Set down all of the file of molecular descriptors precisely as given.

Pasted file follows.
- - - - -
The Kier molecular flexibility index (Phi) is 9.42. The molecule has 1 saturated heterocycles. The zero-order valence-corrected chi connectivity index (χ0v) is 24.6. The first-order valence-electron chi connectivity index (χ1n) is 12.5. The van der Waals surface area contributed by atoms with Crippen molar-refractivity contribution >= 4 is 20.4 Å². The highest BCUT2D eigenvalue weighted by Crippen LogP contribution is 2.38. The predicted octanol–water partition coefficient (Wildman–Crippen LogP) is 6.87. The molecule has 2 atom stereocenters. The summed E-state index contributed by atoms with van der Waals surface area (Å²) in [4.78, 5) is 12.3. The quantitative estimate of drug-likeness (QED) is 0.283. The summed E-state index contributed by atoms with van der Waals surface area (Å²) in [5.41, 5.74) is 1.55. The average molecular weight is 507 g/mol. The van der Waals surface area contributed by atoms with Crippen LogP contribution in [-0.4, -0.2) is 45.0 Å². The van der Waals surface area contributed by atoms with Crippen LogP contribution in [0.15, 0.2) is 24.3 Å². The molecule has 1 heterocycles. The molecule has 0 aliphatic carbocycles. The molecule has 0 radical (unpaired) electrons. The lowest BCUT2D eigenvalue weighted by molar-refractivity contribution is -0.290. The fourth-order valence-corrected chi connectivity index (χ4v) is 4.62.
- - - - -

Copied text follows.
The Kier molecular flexibility index (Phi) is 9.42. The molecule has 1 saturated heterocycles. The zero-order valence-corrected chi connectivity index (χ0v) is 24.6. The first-order valence-electron chi connectivity index (χ1n) is 12.5. The van der Waals surface area contributed by atoms with Crippen molar-refractivity contribution >= 4 is 20.4 Å². The highest BCUT2D eigenvalue weighted by Crippen LogP contribution is 2.38. The predicted octanol–water partition coefficient (Wildman–Crippen LogP) is 6.87. The molecule has 2 atom stereocenters. The summed E-state index contributed by atoms with van der Waals surface area (Å²) in [4.78, 5) is 12.3. The quantitative estimate of drug-likeness (QED) is 0.283. The summed E-state index contributed by atoms with van der Waals surface area (Å²) in [5.41, 5.74) is 1.55. The average molecular weight is 507 g/mol. The van der Waals surface area contributed by atoms with Crippen LogP contribution in [-0.4, -0.2) is 45.0 Å². The van der Waals surface area contributed by atoms with Crippen LogP contribution in [0.15, 0.2) is 24.3 Å². The molecule has 1 heterocycles. The molecule has 0 aliphatic carbocycles. The molecule has 0 radical (unpaired) electrons. The lowest BCUT2D eigenvalue weighted by molar-refractivity contribution is -0.290. The fourth-order valence-corrected chi connectivity index (χ4v) is 4.62.